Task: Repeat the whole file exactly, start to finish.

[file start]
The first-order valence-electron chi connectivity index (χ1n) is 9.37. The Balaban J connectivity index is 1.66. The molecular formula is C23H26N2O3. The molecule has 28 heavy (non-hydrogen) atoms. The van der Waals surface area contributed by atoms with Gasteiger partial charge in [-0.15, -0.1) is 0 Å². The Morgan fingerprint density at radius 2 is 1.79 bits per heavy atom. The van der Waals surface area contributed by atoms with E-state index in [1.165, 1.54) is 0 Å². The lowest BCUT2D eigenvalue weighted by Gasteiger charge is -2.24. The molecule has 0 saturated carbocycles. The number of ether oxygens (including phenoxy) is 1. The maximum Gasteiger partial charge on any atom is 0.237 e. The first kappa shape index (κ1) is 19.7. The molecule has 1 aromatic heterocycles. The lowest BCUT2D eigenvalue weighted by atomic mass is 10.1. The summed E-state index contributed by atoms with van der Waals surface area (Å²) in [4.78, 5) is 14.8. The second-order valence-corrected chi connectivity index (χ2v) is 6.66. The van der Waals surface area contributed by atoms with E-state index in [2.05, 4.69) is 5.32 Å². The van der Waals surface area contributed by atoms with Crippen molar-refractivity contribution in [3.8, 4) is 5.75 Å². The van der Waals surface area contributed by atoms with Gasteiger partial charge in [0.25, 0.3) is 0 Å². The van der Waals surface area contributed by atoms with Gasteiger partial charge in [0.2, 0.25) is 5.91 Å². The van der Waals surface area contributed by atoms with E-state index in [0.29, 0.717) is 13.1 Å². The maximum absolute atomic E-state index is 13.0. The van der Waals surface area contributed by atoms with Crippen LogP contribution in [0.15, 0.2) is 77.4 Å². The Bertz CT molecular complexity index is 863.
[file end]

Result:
The first-order valence-electron chi connectivity index (χ1n) is 9.37. The Balaban J connectivity index is 1.66. The molecular formula is C23H26N2O3. The molecule has 28 heavy (non-hydrogen) atoms. The van der Waals surface area contributed by atoms with Gasteiger partial charge in [-0.15, -0.1) is 0 Å². The Morgan fingerprint density at radius 2 is 1.79 bits per heavy atom. The van der Waals surface area contributed by atoms with E-state index in [1.165, 1.54) is 0 Å². The lowest BCUT2D eigenvalue weighted by Gasteiger charge is -2.24. The molecule has 0 saturated carbocycles. The number of ether oxygens (including phenoxy) is 1. The maximum Gasteiger partial charge on any atom is 0.237 e. The first kappa shape index (κ1) is 19.7. The molecule has 1 aromatic heterocycles. The lowest BCUT2D eigenvalue weighted by atomic mass is 10.1. The summed E-state index contributed by atoms with van der Waals surface area (Å²) in [4.78, 5) is 14.8. The second-order valence-corrected chi connectivity index (χ2v) is 6.66. The van der Waals surface area contributed by atoms with E-state index in [2.05, 4.69) is 5.32 Å². The van der Waals surface area contributed by atoms with Crippen molar-refractivity contribution in [3.8, 4) is 5.75 Å². The van der Waals surface area contributed by atoms with Gasteiger partial charge in [0.25, 0.3) is 0 Å². The van der Waals surface area contributed by atoms with Gasteiger partial charge in [0.2, 0.25) is 5.91 Å². The van der Waals surface area contributed by atoms with E-state index in [0.29, 0.717) is 13.1 Å². The maximum absolute atomic E-state index is 13.0. The van der Waals surface area contributed by atoms with Crippen LogP contribution in [0.15, 0.2) is 77.4 Å². The Bertz CT molecular complexity index is 863.